Coppola, Scorsese and Spielberg, legends all, made better films, archetypal films, but none of them were actors. Nicholson has dominated the American psyche since Easy Rider in 1969, but his stabs at directing were not terribly successful – and nor is he actually liked by Middle America in the way Eastwood is. He is too dark, too strange, too LA. Eastwood has never been accused of that.

Redford, De Niro, Marlon Brando and Barbra Streisand, among others, also experienced a measure of success as directors, but not on the scale of Eastwood, who has directed 30 films, and is thought of as a serious, full-time director in a way they are not. There was, of course, Orson Welles, a splendid actor and brilliant director. But his career petered out early and, by the end of his life, the prodigiously fat has-been was making self-parodying TV commercials for mid-market California wineries and appearing in pitiful Pia Zadora movies. His fall from grace was the saddest event in the history of American cinema.

As a double threat, the most obvious comparison is with Mel Gibson, a solid, highly successful director who is also a very accomplished actor. But Gibson is not nearly as productive as Eastwood, nor as idiosyncratic and varied. And, though he was born just up the river from the town where I live, Gibson is an Australian, not an American. Nor, after the furore regarding The Passion Of the Christ and his boozy, antisemitic tirade to those Malibu coppers, will Gibson ever be thought of as "beloved". In the end, no other actor-director – not Beatty, Costner, Lee nor even Woody Allen – has had a career like Eastwood. Like the Man With no Name, he stands alone.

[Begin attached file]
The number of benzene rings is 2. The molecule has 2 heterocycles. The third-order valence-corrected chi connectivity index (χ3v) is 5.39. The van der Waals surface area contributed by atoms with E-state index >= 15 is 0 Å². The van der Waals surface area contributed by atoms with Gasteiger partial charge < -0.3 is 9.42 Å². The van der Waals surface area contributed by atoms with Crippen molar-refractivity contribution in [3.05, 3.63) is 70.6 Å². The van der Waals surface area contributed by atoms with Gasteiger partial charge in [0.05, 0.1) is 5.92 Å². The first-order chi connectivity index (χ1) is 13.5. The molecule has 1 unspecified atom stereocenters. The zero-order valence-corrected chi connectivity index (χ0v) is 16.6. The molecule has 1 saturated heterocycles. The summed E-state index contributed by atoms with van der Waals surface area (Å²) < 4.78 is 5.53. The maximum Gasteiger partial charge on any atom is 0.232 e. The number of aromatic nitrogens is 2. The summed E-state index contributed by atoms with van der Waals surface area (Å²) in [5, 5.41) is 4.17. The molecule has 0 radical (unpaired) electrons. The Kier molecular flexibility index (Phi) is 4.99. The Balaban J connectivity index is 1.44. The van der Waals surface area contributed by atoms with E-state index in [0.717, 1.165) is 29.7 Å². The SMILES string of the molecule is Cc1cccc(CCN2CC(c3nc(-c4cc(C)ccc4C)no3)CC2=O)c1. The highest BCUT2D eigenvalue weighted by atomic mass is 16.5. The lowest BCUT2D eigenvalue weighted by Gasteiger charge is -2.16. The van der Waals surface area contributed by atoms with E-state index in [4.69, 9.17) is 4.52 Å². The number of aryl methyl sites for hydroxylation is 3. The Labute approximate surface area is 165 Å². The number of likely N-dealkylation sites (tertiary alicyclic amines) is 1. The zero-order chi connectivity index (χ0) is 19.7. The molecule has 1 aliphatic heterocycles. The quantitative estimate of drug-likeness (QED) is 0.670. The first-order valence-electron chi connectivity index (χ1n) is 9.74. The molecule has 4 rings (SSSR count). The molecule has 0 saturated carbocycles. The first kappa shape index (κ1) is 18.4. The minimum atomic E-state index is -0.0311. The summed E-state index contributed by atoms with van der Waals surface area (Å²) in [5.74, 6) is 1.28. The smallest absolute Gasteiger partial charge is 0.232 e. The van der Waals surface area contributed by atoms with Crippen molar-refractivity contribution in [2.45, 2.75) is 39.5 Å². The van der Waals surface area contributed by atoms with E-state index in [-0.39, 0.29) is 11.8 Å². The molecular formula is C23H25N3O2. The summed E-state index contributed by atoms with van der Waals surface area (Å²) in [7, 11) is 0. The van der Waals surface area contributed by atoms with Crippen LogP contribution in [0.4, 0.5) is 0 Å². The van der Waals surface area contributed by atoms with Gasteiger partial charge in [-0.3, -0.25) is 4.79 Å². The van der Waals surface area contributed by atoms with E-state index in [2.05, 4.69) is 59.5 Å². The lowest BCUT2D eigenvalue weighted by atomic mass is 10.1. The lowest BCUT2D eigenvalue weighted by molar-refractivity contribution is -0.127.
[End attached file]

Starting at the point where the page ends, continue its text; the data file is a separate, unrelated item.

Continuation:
(Out of respect for the directors cited above, I have not mentioned Sylvester Stallone, director of nine movies, even once in this essay. Nor will I.)